Some of center fielder Zach Granite's comfort went away about midway through the Appalachian League season, but he's finding his way around just fine anyway.
By nature, Granite tries to be a pest on the baseball field, and that's been the case as he's one of the sparkplugs for the Elizabethton Twins in his first professional season.
Granite and reliever Brian Gilbert, also from Seton Hall, arrived in the rookie league and roomed together -- just like in college.
"We've been roommates since sophomore year and best friends," Granite said. "It was cool to come here with him."
Then Gilbert was given another assignment within the Minnesota system, promoted to Class A Cedar Rapids after tossing six scoreless innings to open his career. Granite, meanwhile, keeps on doing his thing for the E-Twins.
"We needed a leadoff guy," veteran Elizabethton manager Ray Smith said. "He has been a solid, prototypical type of guy."
Smith said Granite's tendency to go deep into counts is a positive trait. But there's one thing that stands out on the bases and in the outfield.
"He can fly," Smith said, "and that's going to be his thing."
Granite said maintaining a role he held throughout college -- batting in the leadoff spot and playing center field -- has been a benefit as he gains his footing in a new environment.
"It has been nice for me, just leading off and trying to do my thing," he said. "They stress it with me. It puts pressure on the defense. I'm a contact guy and put the ball in play.
"That's the type of player I am. I'm the scrappy player who no one wants to play against."
The Draft, though, put Granite in an element of unknown. He said it was one of the most agonizing periods but turned into one of the best.
Gilbert was picked a day earlier, going in the seventh round. Granite, a left-handed batter who was tabbed in the 14th round, said he benefited from being around when scouts came to watch Gilbert.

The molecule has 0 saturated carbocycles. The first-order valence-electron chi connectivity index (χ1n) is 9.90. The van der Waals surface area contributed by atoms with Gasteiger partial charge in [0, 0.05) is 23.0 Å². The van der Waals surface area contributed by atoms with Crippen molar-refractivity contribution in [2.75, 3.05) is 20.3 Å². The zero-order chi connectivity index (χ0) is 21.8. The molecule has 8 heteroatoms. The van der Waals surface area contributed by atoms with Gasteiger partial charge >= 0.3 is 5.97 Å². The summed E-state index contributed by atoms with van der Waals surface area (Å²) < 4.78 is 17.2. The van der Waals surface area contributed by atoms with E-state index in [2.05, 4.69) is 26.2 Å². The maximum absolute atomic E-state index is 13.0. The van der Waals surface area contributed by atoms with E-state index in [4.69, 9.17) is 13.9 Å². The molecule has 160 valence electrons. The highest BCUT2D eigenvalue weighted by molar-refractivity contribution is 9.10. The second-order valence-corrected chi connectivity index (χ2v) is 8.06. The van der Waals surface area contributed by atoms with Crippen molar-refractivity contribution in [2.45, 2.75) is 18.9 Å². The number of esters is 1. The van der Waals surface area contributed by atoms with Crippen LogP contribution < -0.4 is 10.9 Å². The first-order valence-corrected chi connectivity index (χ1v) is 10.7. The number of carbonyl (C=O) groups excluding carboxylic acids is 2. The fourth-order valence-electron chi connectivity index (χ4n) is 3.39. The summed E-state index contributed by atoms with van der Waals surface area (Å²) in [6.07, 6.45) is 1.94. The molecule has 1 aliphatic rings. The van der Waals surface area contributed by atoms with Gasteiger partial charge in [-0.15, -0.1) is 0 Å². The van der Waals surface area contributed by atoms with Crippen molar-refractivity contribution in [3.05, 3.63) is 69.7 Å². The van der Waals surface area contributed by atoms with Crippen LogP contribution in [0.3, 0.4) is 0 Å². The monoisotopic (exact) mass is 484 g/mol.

"Might as well look at me, too," he said. "I'm glad where I went and with the Twins."
Granite was a member of Seton Hall's Big East Conference championship team as a freshman in 2011.
For a player from Staten Island, N.Y., who dealt with all sorts of playing conditions during his college years, he knows how to deal with the altered schedules created by the rainy summer around the Appalachian League. He said that experience has been a plus as he makes his way through this summer's schedule.
Slammed again: Rory Rhodes of Elizabethton hit a seventh-inning grand slam to help beat the Burlington Royals on Sunday. It was Elizabethton's first grand slam since D.J. Hicks' championship-winning blast in the 12th inning of the deciding game of the 2012 Appalachian League Finals, also against Burlington.
Another hitman: Danville Braves infielder Johan Camargo became the team's second batter in a matter of days to reach a double-digit hitting streak when he was good for 14 games through Tuesday. Second baseman Mikey Reynolds' streak reached 12 games, though he walked three times in the game the streak ended.
Peculiar production patterns: The Princeton Rays scored in double figures twice in the first 10 days of August after rarely scoring more than six runs in a game all season. In Saturday's 13-12 victory at Pulaski, the Rays managed only five RBIs, which equaled the total put up by Pulaski right fielder Jesus Ugueto. He produced 12 RBIs in a six-game span.